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Lipstick Traces: A Secret History of the Twentieth Century, Twentieth Anniversary Edition Paperback – October 13, 2009
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A coruscatingly original piece of work, vibrant with the energy of the bizarre happenings it maps out. (Terry Eagleton New York Times Book Review)
That Marcus can kick off and end his exhaustive, but always clear-headed, cross-epochal trek with the Sex Pistols―and make it all cohere―is but one indication of how fully he meshes the academy and the gutter. (Katherine Dieckmann Village Voice Literary Supplement)
Lipstick Traces has the energy of its obsessions, and it snares you in the manner of those intense, questing and often stoned sessions of intellectual debate you may have experienced in your college years. It was destined, in other words, to achieve cult status. (Ben Brantley New York Times)
In 1989, Harvard University Press published Lipstick Traces, the second book by the American writer and critic Greil Marcus. It was a dazzling creation, mapping out an untold 'secret history' which connected the Sex Pistols, the Dadaists, the Parisian événements of 1968, that legendary subversive clique the Situationist International and an Anabaptist revolt in 16th-century Germany, led by a notorious libertine named John of Leyden. Among the book's most ardent fans, it sparked real epiphanies… It stands as a singularly idiosyncratic product of a genre-cum-tradition rooted in the business of writing about musicians and the whirl of ideas that once surrounded them… [Marcus] manages some of the finest music writing ever to make it on to the page… My 20-year-old copy of Lipstick Traces is the one book I would save from my proverbial burning house. (John Harris The Guardian 2009-06-27)
For anybody who wants to go deeper into the ontology of an idea that animates a kind of music, or is illuminated by that music, read Greil Marcus's Lipstick Traces, just reissued in an expanded edition for the book's twentieth anniversary. I often say that Traces is the best book ever written about music, even though it's not actually about music: it is about the life of an idea. (Sasha Frere-Jones New Yorker online 2009-10-21)
I first read Lipstick Traces as a penniless traveler, hiding in the bathroom of a late-night express train from Cologne to Berlin. My paranoia was considerably eased as I delved into the lives of various misfits and aesthetic revolutionaries throughout the twentieth century. As dawn broke and the train pulled into the station, I disembarked,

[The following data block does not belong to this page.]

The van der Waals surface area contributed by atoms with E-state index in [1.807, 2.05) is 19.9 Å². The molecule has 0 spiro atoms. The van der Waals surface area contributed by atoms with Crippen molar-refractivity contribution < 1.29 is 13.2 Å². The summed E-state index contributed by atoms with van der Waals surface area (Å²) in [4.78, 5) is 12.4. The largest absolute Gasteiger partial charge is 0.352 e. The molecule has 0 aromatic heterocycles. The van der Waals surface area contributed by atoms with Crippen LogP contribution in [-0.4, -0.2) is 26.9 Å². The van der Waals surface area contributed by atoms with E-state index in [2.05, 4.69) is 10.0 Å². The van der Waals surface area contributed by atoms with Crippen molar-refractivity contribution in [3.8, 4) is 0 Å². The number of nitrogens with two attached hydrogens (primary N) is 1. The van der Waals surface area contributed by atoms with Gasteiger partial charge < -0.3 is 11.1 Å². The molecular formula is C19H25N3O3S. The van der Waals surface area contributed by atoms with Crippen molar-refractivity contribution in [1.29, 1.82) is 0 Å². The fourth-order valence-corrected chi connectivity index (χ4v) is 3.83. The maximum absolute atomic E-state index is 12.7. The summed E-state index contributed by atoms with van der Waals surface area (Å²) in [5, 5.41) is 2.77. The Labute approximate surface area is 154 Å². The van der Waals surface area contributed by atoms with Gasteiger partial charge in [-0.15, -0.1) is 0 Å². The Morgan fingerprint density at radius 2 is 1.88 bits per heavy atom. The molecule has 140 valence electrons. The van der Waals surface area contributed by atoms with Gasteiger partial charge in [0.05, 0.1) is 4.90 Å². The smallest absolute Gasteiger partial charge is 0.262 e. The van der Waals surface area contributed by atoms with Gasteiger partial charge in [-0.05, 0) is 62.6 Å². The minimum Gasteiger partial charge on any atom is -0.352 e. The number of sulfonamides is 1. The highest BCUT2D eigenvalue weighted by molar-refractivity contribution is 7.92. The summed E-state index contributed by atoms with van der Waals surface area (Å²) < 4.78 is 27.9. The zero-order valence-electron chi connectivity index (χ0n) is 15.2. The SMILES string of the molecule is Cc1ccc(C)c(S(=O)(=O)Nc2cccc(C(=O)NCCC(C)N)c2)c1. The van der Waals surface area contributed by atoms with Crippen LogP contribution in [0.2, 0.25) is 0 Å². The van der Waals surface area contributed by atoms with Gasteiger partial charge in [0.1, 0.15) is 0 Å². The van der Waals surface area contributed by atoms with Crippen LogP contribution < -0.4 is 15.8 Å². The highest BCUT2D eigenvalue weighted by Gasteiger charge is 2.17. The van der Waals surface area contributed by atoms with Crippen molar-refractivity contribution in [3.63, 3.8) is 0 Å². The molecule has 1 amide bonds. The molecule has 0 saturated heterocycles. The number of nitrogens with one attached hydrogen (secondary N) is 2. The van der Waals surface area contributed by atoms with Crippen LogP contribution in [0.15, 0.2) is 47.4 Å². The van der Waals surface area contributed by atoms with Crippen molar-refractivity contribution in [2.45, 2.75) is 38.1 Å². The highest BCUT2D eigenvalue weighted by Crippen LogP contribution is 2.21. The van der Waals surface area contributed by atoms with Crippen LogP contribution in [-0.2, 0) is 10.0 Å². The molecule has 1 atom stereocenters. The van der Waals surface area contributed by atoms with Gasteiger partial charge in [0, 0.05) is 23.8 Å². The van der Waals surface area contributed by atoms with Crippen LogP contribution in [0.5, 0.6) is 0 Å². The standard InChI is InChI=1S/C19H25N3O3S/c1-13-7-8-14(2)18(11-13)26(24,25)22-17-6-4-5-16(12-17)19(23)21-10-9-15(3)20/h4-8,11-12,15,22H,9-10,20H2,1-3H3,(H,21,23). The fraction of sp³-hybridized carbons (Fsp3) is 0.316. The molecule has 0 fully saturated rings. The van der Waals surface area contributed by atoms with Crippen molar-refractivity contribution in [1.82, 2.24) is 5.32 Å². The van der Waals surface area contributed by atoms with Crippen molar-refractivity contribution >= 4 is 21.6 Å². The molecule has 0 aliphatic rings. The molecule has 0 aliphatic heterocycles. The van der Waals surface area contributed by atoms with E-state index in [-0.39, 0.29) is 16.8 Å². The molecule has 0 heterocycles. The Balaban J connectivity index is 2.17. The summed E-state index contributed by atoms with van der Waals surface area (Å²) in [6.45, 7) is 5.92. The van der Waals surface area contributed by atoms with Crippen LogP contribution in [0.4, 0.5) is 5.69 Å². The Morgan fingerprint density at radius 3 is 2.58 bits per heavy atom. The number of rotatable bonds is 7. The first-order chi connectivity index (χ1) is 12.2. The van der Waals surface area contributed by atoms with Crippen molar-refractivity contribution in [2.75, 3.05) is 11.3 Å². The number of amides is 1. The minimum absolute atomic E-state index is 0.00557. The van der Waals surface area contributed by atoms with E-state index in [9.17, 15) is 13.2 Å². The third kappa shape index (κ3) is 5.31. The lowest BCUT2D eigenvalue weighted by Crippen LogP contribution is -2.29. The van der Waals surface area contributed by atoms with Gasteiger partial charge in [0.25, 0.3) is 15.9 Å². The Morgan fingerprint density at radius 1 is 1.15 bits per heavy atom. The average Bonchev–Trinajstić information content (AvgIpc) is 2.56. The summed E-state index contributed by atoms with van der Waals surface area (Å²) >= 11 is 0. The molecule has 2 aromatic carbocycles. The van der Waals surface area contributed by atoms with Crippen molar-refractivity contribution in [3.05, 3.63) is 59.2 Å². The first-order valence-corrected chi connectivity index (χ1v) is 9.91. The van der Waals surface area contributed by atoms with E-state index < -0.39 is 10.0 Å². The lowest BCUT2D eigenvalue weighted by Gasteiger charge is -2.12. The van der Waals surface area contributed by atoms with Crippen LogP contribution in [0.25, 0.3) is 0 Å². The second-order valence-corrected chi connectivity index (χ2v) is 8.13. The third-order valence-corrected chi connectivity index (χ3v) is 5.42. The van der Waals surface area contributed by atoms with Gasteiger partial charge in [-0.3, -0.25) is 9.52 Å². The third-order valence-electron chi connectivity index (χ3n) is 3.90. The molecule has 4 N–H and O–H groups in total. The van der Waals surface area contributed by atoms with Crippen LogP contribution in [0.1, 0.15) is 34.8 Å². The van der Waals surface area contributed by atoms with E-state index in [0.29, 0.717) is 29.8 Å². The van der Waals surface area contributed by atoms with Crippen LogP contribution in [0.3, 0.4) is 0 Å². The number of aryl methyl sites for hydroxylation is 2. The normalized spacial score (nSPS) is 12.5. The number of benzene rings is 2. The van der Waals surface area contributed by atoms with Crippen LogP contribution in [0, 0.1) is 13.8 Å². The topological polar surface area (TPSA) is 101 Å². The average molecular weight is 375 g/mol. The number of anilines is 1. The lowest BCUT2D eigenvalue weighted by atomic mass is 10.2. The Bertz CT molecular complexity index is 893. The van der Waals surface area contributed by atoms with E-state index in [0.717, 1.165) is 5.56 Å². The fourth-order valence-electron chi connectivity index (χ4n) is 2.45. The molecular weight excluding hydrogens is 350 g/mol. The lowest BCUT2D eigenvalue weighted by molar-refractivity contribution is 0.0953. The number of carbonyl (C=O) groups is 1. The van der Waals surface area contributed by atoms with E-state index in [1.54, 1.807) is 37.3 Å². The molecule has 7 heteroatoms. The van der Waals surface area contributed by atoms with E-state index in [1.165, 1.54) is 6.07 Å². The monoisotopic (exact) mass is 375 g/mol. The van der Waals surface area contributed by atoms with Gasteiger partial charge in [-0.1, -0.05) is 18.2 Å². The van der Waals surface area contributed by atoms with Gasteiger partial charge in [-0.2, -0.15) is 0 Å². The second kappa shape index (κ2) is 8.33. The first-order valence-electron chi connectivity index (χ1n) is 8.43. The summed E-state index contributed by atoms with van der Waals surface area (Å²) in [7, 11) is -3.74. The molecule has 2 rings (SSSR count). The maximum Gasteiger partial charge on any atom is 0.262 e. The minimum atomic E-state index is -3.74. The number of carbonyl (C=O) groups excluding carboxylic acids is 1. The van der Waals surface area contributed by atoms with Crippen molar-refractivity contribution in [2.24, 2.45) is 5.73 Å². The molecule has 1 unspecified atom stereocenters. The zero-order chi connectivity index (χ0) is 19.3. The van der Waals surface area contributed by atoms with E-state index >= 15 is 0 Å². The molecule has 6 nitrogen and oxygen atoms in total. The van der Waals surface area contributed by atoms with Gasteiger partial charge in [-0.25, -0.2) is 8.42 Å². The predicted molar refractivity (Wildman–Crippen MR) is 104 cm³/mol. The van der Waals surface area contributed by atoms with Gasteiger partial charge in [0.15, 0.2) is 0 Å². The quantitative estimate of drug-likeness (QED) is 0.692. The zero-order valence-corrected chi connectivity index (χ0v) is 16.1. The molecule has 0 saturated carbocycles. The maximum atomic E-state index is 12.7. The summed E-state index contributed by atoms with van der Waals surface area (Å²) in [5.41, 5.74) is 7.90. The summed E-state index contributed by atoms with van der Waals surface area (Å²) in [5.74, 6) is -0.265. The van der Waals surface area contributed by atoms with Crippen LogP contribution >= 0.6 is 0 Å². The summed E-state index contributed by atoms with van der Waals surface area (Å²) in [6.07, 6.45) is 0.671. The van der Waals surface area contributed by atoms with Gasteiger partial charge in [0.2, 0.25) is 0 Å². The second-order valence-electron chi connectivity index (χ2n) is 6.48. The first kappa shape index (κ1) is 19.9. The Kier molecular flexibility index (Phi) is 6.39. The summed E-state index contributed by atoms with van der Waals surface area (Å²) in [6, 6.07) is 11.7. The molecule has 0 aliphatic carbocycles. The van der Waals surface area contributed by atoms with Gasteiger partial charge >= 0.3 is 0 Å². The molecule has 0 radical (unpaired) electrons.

feeling not shell-shocked from the conductor's repeated passes to my stall, but decidedly refreshed. (J. Scott Burgeson East Bay Express 1998-01-01)
The 'secret' of Marcus's history is its poetry…widely separated persons and events call out to each other and 'connect' precisely because so many of ordinary history's causal and syntactic arrangements have been positively negated. (Jerome McGann London Review of Books 1989-01-01)
Greil Marcus has developed an ability to discern an art movement, or an entire country, lurking inside a song. (New Yorker 2004-01-01)
Probably the most astute critic of American popular culture since Edmund Wilson. (D. D. Guttenplan London Review of Books 2007-01-01)
About the Author
Greil Marcus is the author of The Doors, Mystery Train, and other books.
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But what is with this garish COVER? By gum, Johnny Rotten should be on here. These muted colors of vomit are a real turn-off and hardly befits the technicolor dustbin within.
I've loved Marcus' writing since discovering his first book 'Mystery Train' in the stacks of my high school library in the mid-1970s. I subsequently stole that library copy and to this day have not returned it. Mystery Train remains for me the most important book ever written about rock-n-roll and the music's place in American culture. And that book's influence is immeasureable. Lipstick Traces is different in that its focus is international and less specifically American than Mystery Train's.
In Lipstick Traces, Greil Marcus goes to great lengths connecting the Sex Pistols with cultural/political movements such as the Situationists. John Lydon in an interview following Lipstick Traces's release, called such connections "rubbish," leading me to wonder what Marcus would have to say about Lydon's comment. Which isn't meant in the least to dissaude you from reading Lipstick Traces: Like all of Marcus's writing, its full of ideas, rich in history, and deeply intriguing: All qualities missing from much of popular music at present. In any case, Lipstick Traces' subtitle alone should make you want to read it.